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Heaven Shop
Ellis, Deborah; Heaven Shop. Allston, MA: Fitzhenry and Whiteside, 2004. $16.95, ISBN 155041 908 0ISBN Paper 1 55041 907 2.

Note: Binti and her siblings are orphaned when their father dies of AIDS. Split up and sent to relatives all over Malawi, they suffer increasing hardship. (CABA Honor)

A beautifully written journey of one girl's discovery of what is truly important in life. She "has it all" and then loses it when her father dies and she is forced to give up her radio-acting career and go live with relatives who don't really want her.

She doesn't begin to learn life's lessons until she is completely abandoned and forced to fend for herself, at which point, she loses even more than she thought possible, only to find happiness in such simple things as sharing what little she has and taking care of others. Binti learns the hard way what is most important in life, and is forced to take a hard look at her own.

Historically and culturally sensitive, The Heaven Shop is respectful and informative. It doesn't shy away from dealing with difficult issues, nor does it sugar coat them. Instead, the story deals realistically with customs of inheritance without making gross generalizations or judgments about what is done. When the children's extended family descend on their home after their father's death, it is easy to identify with the anger expressed by the protagonist. But the book doesn't let readers get away with seeing things in such black and white. Binti's older sister, who is sensible and strong, accepts the news and treats the relatives with respect, even when they take all of the children's belongings. Though it is experienced through the eyes of a thirteen year old, many perspectives and viewpoints are explored.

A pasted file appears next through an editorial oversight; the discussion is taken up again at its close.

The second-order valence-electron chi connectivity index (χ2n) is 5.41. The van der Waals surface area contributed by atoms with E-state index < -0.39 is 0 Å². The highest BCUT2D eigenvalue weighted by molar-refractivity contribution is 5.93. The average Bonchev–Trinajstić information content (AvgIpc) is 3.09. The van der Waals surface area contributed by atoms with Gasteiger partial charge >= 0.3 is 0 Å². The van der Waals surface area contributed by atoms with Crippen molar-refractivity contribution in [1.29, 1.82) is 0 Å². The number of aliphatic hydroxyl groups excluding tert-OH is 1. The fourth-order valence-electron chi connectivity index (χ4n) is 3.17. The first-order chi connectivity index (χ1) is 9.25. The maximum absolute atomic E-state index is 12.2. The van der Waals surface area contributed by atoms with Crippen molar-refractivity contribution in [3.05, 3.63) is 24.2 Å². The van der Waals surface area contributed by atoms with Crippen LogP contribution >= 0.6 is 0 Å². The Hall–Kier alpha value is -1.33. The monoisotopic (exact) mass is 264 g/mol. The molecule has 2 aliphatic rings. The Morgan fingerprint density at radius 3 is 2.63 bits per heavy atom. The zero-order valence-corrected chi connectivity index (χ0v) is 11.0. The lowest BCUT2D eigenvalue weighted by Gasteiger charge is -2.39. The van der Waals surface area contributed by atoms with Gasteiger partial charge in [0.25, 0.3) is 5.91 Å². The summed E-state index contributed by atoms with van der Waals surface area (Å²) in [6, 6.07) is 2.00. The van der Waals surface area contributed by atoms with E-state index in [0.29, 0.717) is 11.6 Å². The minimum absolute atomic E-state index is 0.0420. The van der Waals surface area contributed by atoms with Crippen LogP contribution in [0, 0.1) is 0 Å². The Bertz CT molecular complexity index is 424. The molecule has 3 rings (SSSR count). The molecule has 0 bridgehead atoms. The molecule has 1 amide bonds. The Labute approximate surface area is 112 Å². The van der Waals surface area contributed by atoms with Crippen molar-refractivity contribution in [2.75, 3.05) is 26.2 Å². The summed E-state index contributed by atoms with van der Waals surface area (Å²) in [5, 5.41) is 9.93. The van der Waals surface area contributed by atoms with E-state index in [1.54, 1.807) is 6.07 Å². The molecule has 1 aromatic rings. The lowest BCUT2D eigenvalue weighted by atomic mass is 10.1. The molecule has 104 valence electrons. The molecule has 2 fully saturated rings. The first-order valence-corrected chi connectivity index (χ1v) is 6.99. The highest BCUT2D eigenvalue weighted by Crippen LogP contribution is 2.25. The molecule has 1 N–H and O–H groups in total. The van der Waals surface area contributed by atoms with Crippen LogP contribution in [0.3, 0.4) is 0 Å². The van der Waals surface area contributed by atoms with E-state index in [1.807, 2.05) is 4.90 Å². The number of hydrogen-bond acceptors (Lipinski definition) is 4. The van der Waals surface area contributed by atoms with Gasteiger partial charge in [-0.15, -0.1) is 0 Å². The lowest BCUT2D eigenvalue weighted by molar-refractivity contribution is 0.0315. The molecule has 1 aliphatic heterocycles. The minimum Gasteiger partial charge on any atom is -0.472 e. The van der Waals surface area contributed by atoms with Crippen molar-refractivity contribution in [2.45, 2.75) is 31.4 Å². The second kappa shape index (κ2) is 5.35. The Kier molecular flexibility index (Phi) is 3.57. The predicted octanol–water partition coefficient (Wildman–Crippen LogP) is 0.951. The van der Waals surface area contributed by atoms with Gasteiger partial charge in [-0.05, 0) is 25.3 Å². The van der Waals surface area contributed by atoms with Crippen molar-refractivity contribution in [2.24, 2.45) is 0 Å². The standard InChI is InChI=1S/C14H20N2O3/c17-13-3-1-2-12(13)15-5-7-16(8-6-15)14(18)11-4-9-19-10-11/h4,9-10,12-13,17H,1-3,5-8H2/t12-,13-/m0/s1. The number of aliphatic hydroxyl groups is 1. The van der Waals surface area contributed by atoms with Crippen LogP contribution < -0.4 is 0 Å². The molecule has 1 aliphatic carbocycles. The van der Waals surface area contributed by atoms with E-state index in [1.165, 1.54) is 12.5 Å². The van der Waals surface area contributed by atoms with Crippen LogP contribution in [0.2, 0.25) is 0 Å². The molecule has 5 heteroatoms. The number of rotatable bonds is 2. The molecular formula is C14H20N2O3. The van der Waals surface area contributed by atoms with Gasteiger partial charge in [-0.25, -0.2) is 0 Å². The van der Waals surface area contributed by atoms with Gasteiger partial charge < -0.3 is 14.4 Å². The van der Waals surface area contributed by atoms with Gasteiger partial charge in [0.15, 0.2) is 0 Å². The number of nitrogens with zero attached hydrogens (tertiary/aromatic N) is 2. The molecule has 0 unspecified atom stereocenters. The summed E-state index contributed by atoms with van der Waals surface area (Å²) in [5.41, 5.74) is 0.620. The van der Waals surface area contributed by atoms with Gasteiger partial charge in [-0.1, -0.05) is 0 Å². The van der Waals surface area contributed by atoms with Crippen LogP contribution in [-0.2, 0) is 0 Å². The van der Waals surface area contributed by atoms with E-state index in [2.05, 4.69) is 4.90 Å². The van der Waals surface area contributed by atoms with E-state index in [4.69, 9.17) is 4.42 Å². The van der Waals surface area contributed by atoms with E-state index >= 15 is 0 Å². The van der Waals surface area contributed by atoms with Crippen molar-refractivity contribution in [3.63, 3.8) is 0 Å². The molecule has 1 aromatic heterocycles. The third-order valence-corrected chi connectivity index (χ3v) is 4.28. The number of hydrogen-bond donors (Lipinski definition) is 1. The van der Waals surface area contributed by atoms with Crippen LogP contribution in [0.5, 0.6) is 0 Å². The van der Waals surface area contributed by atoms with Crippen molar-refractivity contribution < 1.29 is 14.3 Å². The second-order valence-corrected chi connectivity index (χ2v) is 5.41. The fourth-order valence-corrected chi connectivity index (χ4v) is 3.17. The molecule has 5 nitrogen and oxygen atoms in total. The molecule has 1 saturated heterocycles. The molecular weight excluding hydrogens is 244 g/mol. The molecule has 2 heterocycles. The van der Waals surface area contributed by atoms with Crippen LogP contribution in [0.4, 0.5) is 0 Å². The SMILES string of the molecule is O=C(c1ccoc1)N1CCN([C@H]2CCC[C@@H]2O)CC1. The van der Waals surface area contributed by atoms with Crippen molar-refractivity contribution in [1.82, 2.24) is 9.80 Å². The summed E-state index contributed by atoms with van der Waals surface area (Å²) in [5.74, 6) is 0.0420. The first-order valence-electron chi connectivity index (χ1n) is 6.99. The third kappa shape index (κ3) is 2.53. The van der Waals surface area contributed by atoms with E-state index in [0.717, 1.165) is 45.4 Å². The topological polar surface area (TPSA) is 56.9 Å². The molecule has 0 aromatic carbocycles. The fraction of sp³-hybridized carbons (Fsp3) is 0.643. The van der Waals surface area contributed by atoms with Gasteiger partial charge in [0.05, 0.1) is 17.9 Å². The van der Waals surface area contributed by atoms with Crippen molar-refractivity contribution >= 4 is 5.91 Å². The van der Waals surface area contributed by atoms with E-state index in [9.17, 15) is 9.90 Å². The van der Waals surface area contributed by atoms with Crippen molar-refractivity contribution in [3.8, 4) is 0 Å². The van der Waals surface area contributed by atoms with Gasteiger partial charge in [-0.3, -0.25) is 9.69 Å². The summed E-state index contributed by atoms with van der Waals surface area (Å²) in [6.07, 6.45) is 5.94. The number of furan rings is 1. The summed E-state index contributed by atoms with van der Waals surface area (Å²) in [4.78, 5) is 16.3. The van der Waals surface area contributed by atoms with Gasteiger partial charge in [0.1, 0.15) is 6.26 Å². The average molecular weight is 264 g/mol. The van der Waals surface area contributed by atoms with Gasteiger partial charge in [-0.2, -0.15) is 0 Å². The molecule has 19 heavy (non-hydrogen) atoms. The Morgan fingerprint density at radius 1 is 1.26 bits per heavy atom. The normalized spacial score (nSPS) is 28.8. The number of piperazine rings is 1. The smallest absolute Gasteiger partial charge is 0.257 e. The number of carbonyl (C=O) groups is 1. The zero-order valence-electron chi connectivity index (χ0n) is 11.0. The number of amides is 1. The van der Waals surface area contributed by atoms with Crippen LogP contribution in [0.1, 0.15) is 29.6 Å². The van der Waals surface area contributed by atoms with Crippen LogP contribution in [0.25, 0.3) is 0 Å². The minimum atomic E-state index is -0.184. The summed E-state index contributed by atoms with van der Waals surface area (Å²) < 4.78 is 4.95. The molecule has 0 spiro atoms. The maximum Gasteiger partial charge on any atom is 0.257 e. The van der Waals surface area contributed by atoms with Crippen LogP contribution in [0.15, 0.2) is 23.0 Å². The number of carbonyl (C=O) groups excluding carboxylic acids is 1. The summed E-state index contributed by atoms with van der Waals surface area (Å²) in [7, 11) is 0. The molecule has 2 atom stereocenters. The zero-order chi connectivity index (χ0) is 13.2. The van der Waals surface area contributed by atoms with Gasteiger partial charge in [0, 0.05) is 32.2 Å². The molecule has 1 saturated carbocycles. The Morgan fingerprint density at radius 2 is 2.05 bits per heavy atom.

The book has wonderful character development. Binti is a stubborn, feisty protagonist who is wonderfully imperfect and loveable. Dealing with her own grief and loneliness Binti's older sister, Junie, closes in on herself and becomes depressed, while Binti gets angry and bitter, fighting the status quo. The sisters show their loyalty and unconditional love to one another as only sisters do, in both what they say and don't say.

It is easy to envision life in Malawi because the story is filled with rich descriptions of the Malawian landscape and day-to-day life, from second hand clothing being sold on the side of a road to lines of women and children waiting to get water in rural areas.

This book is highly recommended for ages 12-18 with absolutely no reservations.


Rating: HR Grade: M Type: Book

Reviewed by: Elizabeth Berges, Middle School teacher

Subject: Southern Africa / Malawi / AIDS / Grandmothers / Fiction / CABA Honor